This Week’s Devotional

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Last month marked the end of my 3 year long roomateship with Stephen Okamoto, our youth director. We had a great time living together, but since he’s getting married soon we decided to go our separate ways. Now I could have decided to just move to another apartment in the La Verne area. After all, I’ve lived there for over a decade now, so why not? It’s familiar, it’s safe, and it doesn’t require a lot of change, and if there’s anything I hate, it’s change. But instead of doing that, I decided to move to Palm Springs because that’s where my girlfriend lives and I had gotten tired of the bi-monthly 2 hour drives to visit each other. As I spent the last couple months looking for apartments and preparing to leave the area (including eating at all my favorite places!) I noticed something strange: rather than second guessing my decision to move away from the area I’ve grown comfortable in and fixating on what I was leaving like I normally do, I was looking forward to moving the more I thought about it. I realized that instead of focusing on how I was leaving what was familiar and clinging to what I have,  I was thinking about how nice it’ll be that we’d only be a short 10 minute drive away from each other and focusing on other positives. Yes, there are certainly good things that I’ll be leaving behind, such as close proximity to family and friends and having a variety of Asian food nearby, but the pros vastly outweigh the cons for me.

Have you ever had to let a good thing end so that another good thing can begin? According to the Bible, this is at the core of our walks as believers. God made this world and everything in it, and declared that it was all good (Genesis 1:31), but we don’t need to turn to scripture to understand that we enjoy things in this life. Many things we take pleasure in, such as food, friends, money, work, entertainment, and love are gifts from God and were created for us to enjoy. But the problem is that along the way, we focus too much on the gifts and forget about the giver. Then when Jesus comes along and says that we need to take up our crosses and lose our lives (Matthew 16:24-25), or that heaven is worth giving up everything for (Matthew 13:44-46), or that we will suffer for the sake of the Kingdom (Mark 10:29-30) we begin to wonder if it’s really worth it. When God asks us to give up that dream or that job or that relationship because He has something better in mind, it’s easy to fixate on what’s being lost because that’s what we’ve known. We’ve accepted Jesus and love God, so what’s wrong with clinging onto our old way of life instead of risking it on an uncertain future?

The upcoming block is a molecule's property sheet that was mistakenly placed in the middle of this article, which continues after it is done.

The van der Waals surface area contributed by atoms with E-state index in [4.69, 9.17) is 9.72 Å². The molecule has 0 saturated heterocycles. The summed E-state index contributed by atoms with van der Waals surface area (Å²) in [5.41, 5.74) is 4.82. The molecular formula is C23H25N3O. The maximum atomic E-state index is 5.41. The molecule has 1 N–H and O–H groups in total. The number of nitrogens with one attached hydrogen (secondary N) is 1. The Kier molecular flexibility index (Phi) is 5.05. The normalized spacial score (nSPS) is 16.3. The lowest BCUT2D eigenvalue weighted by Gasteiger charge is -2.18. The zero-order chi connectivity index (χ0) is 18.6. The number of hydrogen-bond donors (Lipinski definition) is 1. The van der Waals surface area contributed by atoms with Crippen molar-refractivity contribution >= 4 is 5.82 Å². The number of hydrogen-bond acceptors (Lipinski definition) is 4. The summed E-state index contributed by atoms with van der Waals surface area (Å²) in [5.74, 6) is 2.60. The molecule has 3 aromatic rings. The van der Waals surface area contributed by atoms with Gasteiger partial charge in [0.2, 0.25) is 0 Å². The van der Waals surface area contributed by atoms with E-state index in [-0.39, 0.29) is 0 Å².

The problem is that we are too easily satisfied with the pleasures of the world and don’t take the time to fully understand what God is offering. According to C.S. Lewis,

“We are half-hearted creatures, fooling about with drink and sex and ambition when infinite joy is offered us, like an ignorant child who wants to go on making mud pies in a slum because he cannot imagine what is meant by the offer of a holiday at the sea” (Mere Christianity).

When we do nothing but bask in the enjoyment of our earthly pleasures, we numb ourselves to being able to feel the anticipation of what’s to come. That’s not to say that everything we enjoy will be taken away, but we can be certain that since God is all-loving and good, whatever He promises and does for us is what is what is best for us. See, God is in the business of redeeming and transforming us and that process necessitates pieces of our old self dying. As Jesus says in John 12:24, unless the old dies, the new can never grow in its place. This process may be painful and difficult, but as long as we can continue to trust that God is working for our good, we can confidently let go of the things we hold dear and grab hold of the life He is offering. And the way to know and remember that He is good is to remember who He is and what He’s done. He is the God that brought Israel out of slavery in Egypt, the God that died and rose again to have a personal relationship with us, and the God that will ultimately make all things new and is making a place for us in the world to come. He has intervened in each of our lives countless times and brought us salvation and life, so all we need to do is to trust that He’ll continue to do what He’s been doing all along.

Whenever you find yourself enjoying something this week, remember to pause and thank God for it, and also to remember that what’s yet to come will be infinitely better than anything we can experience here.

Have a blessed week,

Matthew Tambara